When U.S. Housing Secretary Henry G. Cisneros and Attorney General Janet Reno made their publicized tour of Sandtown-Winchester last month, city Housing Commissioner Daniel P. Henson III drew Mr. Cisneros aside.
"I told him I'd like to come see him about a plan for the city's public housing units," Mr. Henson said yesterday. "He said, 'I'd like Baltimore to be a national model. Show me a way.' "
The plan -- a joint federal, state and city project to replace rundown high-rise apartment buildings in four Baltimore public housing projects with townhouse units -- was the result of months of discussions between city and state housing officials. It was outlined Tuesday to Mr. Cisneros, who promptly endorsed it.
Under the $293.6 million proposal, 1,116 units at the crime-ridden public housing high-rises would be demolished and replaced, reducing density by 40 percent and making the blighted projects more livable. The proposal, to be implemented over seven years, calls for $193 million in federal funds, $65 million in state funds and $35 million in city money.
The city must still compete for the federal grant dollars, and the state and city portions of the funding must be approved by the General Assembly and the City Council, but officials are optimistic.
In fact, city officials expect the first $50 million of the federal money to be granted within the next 30 days and hope to get the remainder withing the next three years. Already, HUD officials are pointing to the plan as the most comprehensive approach to replacing public housing high-rises, which have been the sites of violent crime and vandalism across the country.
The federal-state-city partnership -- the first of its kind for public housing -- mirrors another successful alliance in Baltimore housing, the Nehemiah Housing project in West Baltimore, which brought together city, state and federal resources to construct new low-rise dwellings for low-income families and which now is a national model for urban renaissance.
Baltimore Mayor Kurt L. Schmoke yesterday praised the state's involvement in the new project and said HUD's endorsement of the partnership represented the Clinton administration's receptiveness to "new thinking."
"We knew we couldn't just go in and ask for the money. What we're looking for is flexibility," the mayor said.
The plan grew out of a meeting in late spring between Jacqueline H. Rogers, state secretary of housing and community development, and Mr. Henson, who had recently been named city housing commissioner. The meeting, held in Baltimore, began with a far-ranging discussion of joint city and state projects.
At the end of the meeting, Mr. Henson recalled yesterday, "I said, 'I wish the state would get involved in public housing. It's the single most critical housing problem in Baltimore.' "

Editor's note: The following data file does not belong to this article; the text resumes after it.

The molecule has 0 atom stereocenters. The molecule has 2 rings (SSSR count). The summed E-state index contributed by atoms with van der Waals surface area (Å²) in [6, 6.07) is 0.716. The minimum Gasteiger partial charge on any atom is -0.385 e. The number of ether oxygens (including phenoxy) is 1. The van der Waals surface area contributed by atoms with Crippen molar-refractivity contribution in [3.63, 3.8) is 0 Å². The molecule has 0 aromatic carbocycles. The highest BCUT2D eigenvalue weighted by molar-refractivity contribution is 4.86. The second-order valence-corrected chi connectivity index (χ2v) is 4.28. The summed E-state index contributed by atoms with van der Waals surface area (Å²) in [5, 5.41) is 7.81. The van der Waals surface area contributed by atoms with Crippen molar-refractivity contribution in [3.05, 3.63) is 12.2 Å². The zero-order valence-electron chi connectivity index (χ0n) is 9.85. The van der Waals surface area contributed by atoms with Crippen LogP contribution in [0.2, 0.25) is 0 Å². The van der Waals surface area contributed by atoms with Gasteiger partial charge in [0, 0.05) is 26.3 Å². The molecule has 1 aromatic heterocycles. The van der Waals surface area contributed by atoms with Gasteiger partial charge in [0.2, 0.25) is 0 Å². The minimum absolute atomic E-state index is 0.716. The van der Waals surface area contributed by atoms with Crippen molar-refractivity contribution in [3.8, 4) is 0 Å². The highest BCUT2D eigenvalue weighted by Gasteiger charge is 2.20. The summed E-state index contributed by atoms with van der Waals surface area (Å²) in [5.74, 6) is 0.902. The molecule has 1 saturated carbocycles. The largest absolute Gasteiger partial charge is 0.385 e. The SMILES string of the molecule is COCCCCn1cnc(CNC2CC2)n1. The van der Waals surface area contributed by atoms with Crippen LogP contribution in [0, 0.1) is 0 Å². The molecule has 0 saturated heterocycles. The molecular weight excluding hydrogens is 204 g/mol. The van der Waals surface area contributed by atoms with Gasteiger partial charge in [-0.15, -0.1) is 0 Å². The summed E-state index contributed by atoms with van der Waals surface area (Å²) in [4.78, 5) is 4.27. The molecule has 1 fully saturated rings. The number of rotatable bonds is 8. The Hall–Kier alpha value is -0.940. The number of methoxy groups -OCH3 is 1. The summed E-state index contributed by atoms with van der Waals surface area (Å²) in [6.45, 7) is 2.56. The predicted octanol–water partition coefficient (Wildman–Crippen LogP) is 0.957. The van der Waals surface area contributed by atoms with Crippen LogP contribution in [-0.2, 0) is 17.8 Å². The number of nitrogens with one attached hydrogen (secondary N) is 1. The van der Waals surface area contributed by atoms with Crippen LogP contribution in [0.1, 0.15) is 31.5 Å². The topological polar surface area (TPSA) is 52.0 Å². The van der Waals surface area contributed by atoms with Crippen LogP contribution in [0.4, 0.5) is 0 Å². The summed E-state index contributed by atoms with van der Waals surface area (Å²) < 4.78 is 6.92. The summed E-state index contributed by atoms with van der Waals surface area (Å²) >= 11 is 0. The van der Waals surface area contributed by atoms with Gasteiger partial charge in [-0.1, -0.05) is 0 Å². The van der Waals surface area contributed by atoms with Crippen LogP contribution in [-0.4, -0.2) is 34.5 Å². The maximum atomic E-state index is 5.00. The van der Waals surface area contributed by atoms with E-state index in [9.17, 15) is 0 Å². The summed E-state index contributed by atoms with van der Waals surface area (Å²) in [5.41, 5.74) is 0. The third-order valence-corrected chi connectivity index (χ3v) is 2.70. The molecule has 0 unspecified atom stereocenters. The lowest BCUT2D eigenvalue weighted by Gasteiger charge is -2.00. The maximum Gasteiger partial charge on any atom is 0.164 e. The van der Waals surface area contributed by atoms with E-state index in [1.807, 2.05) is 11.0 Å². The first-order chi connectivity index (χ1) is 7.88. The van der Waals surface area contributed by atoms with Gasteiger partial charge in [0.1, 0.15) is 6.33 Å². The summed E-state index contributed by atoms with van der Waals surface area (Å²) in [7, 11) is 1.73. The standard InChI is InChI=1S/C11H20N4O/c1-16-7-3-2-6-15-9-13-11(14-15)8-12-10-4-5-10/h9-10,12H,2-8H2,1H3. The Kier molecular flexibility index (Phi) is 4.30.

As it turned out, that was what the state had in mind as well.
Gov. William Donald Schaefer said through his spokeswoman yesterday that he had become "totally dissatisfied" with the decrepit public housing in the city and that he told Ms. Rogers to investigate a state takeover.
"I let it be known that I was unhappy about the drugs, the deterioration and the dirt that I saw," Paige W. Boinest, the governor's press secretary, quoted Mr. Schaefer as saying.
Part of solution
The governor realized that if the problem was going to be solved, the state was going to have to be part of that solution.
"The city has gotten an opportunity to do something in public housing that I never did and the city needs the state's commitment to do this," Ms. Boinest quoted Mr. Schaefer as saying of the new proposal.
Ms. Rogers, Mr. Henson and their staffs hashed out the details of how the partnership would work during "half a dozen or more long meetings," Ms. Rogers said yesterday.
During that time, she said, she briefed Governor Schaefer on the progress of the talks.
"He was concerned that we not be so focused on a long-range plan that we lose sight of the current residents. He wanted to make sure immediate problems were being taken care while long-term solutions were being worked out," she said.
Mr. Henson's Extraordinary Comprehensive Housekeeping Operation (ECHO), under which housing authority maintenance workers and police focus on specified buildings to make repairs and drug arrests, helped assure the governor these problems were being handled, she said.
In early August, after the plan was completed, Mayor Schmoke, Mr. Henson and Ms. Rogers went over it with the governor.
Mr. Schaefer was impressed, according to the participants. But before he committed to it, he wanted assurances from Mr. Cisneros that HUD embraced the plan.
Mr. Henson, meanwhile, had been talking to HUD officials.
Just months before, Baltimore had been turned down for a $50 million grant to demolish and replace high-rises at the Lafayette Courts public housing project because its application was weak. But since then, there have been changes in the HUD regulations for the grants -- promulgated by Maryland's two U.S. senators, Paul S. Sarbanes and Barbara A. Mikulski, who hold influential posts on committees overseeing HUD's operations. Those changes made Mr. Henson optimistic the city would get its grant the second time around.
And when Mr. Cisneros came to Baltimore with Ms. Reno last month, Mr. Henson made sure he toured not only Sandtown-Winchester, he also took the HUD secretary to Lexington Terrace and to one of the city's six Partnership Rental Housing Program projects, a state-funded program that allows public housing units to be built on city-donated property.
He wanted to highlight the contrast between the problem-plagued high-rises and the smaller, community-based PRHP units.
Tuesday, Mr. Cisneros signed on to the plan -- and the deal was done.